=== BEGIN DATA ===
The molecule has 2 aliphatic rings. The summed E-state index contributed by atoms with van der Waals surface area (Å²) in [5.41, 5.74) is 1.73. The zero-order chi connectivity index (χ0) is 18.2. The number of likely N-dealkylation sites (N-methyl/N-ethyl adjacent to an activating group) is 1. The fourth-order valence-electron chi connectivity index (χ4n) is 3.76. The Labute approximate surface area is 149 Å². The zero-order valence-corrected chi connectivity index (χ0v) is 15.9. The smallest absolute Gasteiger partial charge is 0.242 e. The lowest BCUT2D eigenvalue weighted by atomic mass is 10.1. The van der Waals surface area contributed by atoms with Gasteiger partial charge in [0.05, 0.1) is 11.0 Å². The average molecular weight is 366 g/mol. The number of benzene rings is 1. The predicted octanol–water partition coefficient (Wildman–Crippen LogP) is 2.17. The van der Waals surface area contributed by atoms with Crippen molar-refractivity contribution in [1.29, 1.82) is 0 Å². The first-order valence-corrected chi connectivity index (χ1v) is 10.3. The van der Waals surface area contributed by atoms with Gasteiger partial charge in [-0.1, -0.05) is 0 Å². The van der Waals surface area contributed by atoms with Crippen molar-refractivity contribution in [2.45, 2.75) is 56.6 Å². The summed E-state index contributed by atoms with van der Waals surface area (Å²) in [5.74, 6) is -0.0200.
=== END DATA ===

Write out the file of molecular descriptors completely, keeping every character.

The molecule has 2 aliphatic rings. The summed E-state index contributed by atoms with van der Waals surface area (Å²) in [5.41, 5.74) is 1.73. The zero-order chi connectivity index (χ0) is 18.2. The number of likely N-dealkylation sites (N-methyl/N-ethyl adjacent to an activating group) is 1. The fourth-order valence-electron chi connectivity index (χ4n) is 3.76. The Labute approximate surface area is 149 Å². The zero-order valence-corrected chi connectivity index (χ0v) is 15.9. The smallest absolute Gasteiger partial charge is 0.242 e. The lowest BCUT2D eigenvalue weighted by atomic mass is 10.1. The van der Waals surface area contributed by atoms with Gasteiger partial charge in [0.05, 0.1) is 11.0 Å². The average molecular weight is 366 g/mol. The number of benzene rings is 1. The predicted octanol–water partition coefficient (Wildman–Crippen LogP) is 2.17. The van der Waals surface area contributed by atoms with Crippen molar-refractivity contribution in [1.29, 1.82) is 0 Å². The first-order valence-corrected chi connectivity index (χ1v) is 10.3. The van der Waals surface area contributed by atoms with Gasteiger partial charge in [-0.1, -0.05) is 0 Å². The van der Waals surface area contributed by atoms with Crippen molar-refractivity contribution in [2.45, 2.75) is 56.6 Å². The summed E-state index contributed by atoms with van der Waals surface area (Å²) in [5.74, 6) is -0.0200.